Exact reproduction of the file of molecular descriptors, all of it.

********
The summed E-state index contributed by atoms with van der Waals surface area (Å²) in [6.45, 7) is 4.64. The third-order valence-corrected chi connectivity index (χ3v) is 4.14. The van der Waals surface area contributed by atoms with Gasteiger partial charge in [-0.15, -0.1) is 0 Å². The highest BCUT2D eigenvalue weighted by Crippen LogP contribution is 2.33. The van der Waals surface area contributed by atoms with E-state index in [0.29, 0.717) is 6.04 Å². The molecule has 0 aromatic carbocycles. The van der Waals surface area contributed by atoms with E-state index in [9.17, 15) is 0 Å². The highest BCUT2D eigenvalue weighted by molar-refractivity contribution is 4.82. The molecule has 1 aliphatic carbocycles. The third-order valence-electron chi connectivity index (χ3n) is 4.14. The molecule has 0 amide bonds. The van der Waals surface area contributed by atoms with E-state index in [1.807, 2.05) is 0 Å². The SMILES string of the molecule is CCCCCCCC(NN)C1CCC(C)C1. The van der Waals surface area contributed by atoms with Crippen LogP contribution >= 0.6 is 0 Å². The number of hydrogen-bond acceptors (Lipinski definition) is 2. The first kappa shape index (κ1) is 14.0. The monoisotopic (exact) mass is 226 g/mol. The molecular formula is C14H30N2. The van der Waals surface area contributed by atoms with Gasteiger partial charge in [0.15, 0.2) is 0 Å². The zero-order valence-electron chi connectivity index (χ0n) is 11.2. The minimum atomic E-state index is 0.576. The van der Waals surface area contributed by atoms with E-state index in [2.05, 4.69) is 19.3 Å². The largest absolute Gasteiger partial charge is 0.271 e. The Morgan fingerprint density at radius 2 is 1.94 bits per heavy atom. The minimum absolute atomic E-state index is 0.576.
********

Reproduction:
The summed E-state index contributed by atoms with van der Waals surface area (Å²) in [6.45, 7) is 4.64. The third-order valence-corrected chi connectivity index (χ3v) is 4.14. The van der Waals surface area contributed by atoms with Gasteiger partial charge in [-0.15, -0.1) is 0 Å². The highest BCUT2D eigenvalue weighted by Crippen LogP contribution is 2.33. The van der Waals surface area contributed by atoms with E-state index in [0.29, 0.717) is 6.04 Å². The molecule has 0 aromatic carbocycles. The van der Waals surface area contributed by atoms with E-state index in [9.17, 15) is 0 Å². The highest BCUT2D eigenvalue weighted by molar-refractivity contribution is 4.82. The molecule has 1 aliphatic carbocycles. The third-order valence-electron chi connectivity index (χ3n) is 4.14. The molecule has 0 amide bonds. The van der Waals surface area contributed by atoms with E-state index in [1.807, 2.05) is 0 Å². The SMILES string of the molecule is CCCCCCCC(NN)C1CCC(C)C1. The van der Waals surface area contributed by atoms with Crippen LogP contribution >= 0.6 is 0 Å². The number of hydrogen-bond acceptors (Lipinski definition) is 2. The first kappa shape index (κ1) is 14.0. The monoisotopic (exact) mass is 226 g/mol. The molecular formula is C14H30N2. The van der Waals surface area contributed by atoms with Gasteiger partial charge in [0.15, 0.2) is 0 Å². The zero-order valence-electron chi connectivity index (χ0n) is 11.2. The minimum atomic E-state index is 0.576. The van der Waals surface area contributed by atoms with E-state index in [2.05, 4.69) is 19.3 Å². The largest absolute Gasteiger partial charge is 0.271 e. The Morgan fingerprint density at radius 2 is 1.94 bits per heavy atom. The minimum absolute atomic E-state index is 0.576.